If you are in the vicinity of TverskayaRussian: Тверская Street, make sure to call in to the house at 6 Leontyevsky LnRussian: Leontyevskiy pereulok or Леонтьевский переулок. Go up to the first floor, and you will see the memorial apartment of Konstantin Stanislavski, one of the founding fathers of the theatre. He lived there for the last 17 years of his life. Humble and low-key, the house reflects Stanislavski’s personality perfectly. The museum tells the story of his energetic lifestyle and his restless enthusiasm, his modest way of life, and, of course, the theatrical legacy he left behind.
Stanislavski moved into this mansion with his wife, actress Mariya Lilina, in 1921 with the intention of living the rest of his life here. The building, constructed in the early 19th century, is a true monument of architecture. Its interior design preserves some features of the white-stone chambers from the 17th–18th centuries, whose foundation lies underneath. The layout is also particularly unusual.
The museum was founded in 1948, ten years after the death of the famous director. It consists of the rooms of Stanislavski and his wife, rehearsal rooms, and the living room. Visitors have the unique opportunity to see how Stanislavski lived and what his tastes in decoration were; most of the furniture and decorations were ordered by the owner himself and have survived almost untouched.
HISTORY AND DESIGN OF THE MUSEUM ROOMS
The plafond, the enfilades and the huge chandelier of Onegin HallRussian: Oneginskiy zal or Онегинский зал, named after the premiere of Tchaikovsky’s Eugene OneginRussian: Евгений Онегин held there in May 1922, are of special artistic value. This spacious hall still hosts stage productions and evenings dedicated to the history of the Moscow Artistic TheatreRussian: Moskovskiy khudozhestvennyi teatr or Московский художественный театр (MATRussian: MKhT or МХТ) that Konstantin Stanislavski and Vladimir Nemirovich-Danchenko founded in 1897. Having moved to Leontyevsky Lane, Stanislavski held some rehearsals and staged some productions of his Opera StudioRussian: Opernaya studiya or Оперная студия at home. His large leather armchair still sits in the corner of Onegin Hall.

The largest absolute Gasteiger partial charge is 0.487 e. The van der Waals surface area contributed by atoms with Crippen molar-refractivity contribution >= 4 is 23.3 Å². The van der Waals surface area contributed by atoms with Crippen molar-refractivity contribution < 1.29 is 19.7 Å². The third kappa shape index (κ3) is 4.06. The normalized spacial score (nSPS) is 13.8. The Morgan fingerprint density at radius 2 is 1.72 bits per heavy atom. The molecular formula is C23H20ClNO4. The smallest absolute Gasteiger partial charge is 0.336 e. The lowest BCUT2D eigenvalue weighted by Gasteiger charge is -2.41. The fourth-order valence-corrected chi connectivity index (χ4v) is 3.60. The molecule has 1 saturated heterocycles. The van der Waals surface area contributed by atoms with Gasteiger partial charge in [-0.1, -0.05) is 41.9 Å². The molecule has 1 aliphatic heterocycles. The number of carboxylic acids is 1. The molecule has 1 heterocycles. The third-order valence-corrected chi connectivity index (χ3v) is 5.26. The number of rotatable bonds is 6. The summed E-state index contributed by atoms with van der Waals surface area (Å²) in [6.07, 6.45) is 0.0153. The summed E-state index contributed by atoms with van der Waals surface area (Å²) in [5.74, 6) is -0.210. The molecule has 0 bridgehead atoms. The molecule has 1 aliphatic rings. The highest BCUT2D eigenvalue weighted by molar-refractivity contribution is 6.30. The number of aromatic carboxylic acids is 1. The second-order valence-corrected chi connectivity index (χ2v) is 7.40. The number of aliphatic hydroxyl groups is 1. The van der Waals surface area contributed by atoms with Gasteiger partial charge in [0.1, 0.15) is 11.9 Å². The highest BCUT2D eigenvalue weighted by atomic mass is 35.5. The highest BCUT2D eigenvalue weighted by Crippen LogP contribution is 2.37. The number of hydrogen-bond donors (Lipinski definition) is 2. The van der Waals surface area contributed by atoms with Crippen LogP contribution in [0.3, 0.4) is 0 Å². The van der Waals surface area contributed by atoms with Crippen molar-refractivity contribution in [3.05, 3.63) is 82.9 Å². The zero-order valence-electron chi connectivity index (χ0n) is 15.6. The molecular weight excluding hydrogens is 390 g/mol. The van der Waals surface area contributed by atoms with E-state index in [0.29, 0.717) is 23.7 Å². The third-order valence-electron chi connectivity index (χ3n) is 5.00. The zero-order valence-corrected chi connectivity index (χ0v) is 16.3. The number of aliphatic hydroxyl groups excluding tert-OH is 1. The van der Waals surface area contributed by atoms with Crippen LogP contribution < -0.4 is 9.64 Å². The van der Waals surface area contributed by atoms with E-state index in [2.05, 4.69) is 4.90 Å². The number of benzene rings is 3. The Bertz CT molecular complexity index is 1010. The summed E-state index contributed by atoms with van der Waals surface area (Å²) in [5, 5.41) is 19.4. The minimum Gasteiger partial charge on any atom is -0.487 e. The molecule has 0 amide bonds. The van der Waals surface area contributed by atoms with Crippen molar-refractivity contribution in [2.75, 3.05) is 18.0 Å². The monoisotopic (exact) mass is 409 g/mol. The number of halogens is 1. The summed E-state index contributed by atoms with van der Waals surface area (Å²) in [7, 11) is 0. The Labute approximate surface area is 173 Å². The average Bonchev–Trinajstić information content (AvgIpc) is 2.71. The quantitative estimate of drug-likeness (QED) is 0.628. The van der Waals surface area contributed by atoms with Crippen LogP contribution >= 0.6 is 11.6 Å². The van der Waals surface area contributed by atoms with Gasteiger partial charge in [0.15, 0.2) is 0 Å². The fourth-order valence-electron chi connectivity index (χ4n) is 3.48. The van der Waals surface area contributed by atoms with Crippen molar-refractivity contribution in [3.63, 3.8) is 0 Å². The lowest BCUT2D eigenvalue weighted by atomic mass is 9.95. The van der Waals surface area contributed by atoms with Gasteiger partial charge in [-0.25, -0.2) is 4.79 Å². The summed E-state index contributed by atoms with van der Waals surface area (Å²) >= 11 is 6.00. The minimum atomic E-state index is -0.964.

The neighbouring Blue RoomRussian: Sinyaya komnata or Синяя комната was mentioned in Mikhail Bulgakov’s Theatrical NovelRussian: Teatralnyi roman or Театральный роман. A part of the permanent exhibition on the first floor is devoted to Stanislavski’s personality. The museum preserves the ‘knight’s study’ designed by Stanislavski (who had been knighted), Mariya Lilina’s bedroom with her letters and photos, the uniquely designed nursery, the dining room, and the dressing area with the authentic costumes of Stanislavski and Lilina, who acted together in Intrigue and LoveRussian: Kovarstvo i lyubov or Коварство и любовь.
Other rooms include the Red RoomRussian: Krasnaya komnata or Красная комната where the Opera Studio rehearsals were held when the director was ill and Stanislavski’s bedroom, where he died on 7 August 1938.
PAST INTO PRESENT
As you explore the museum, be sure to talk to the employees and custodians—they bring the exhibits to life for you and can tell you a number of stories about Stanislavski and his family’s life and creative career. Prearranged guided tours are available for those who want to learn more about the founding father of the Moscow Art Theatre.
Looking out of the first-floor windows into the courtyard, we cannot admire today the splendid garden that Stanislavski once admired; neither can we invite the actors living in the opposite house to a rehearsal in Onegin Hall. Yet, as you step inside the museum, you feel like you have plunged into the past, back to the premiere of Eugene Onegin in 1922 – this museum is a truly remarkable place which brings to life the events of Stanislavski’s past, and his personality.© 2016-2018 moscovery.com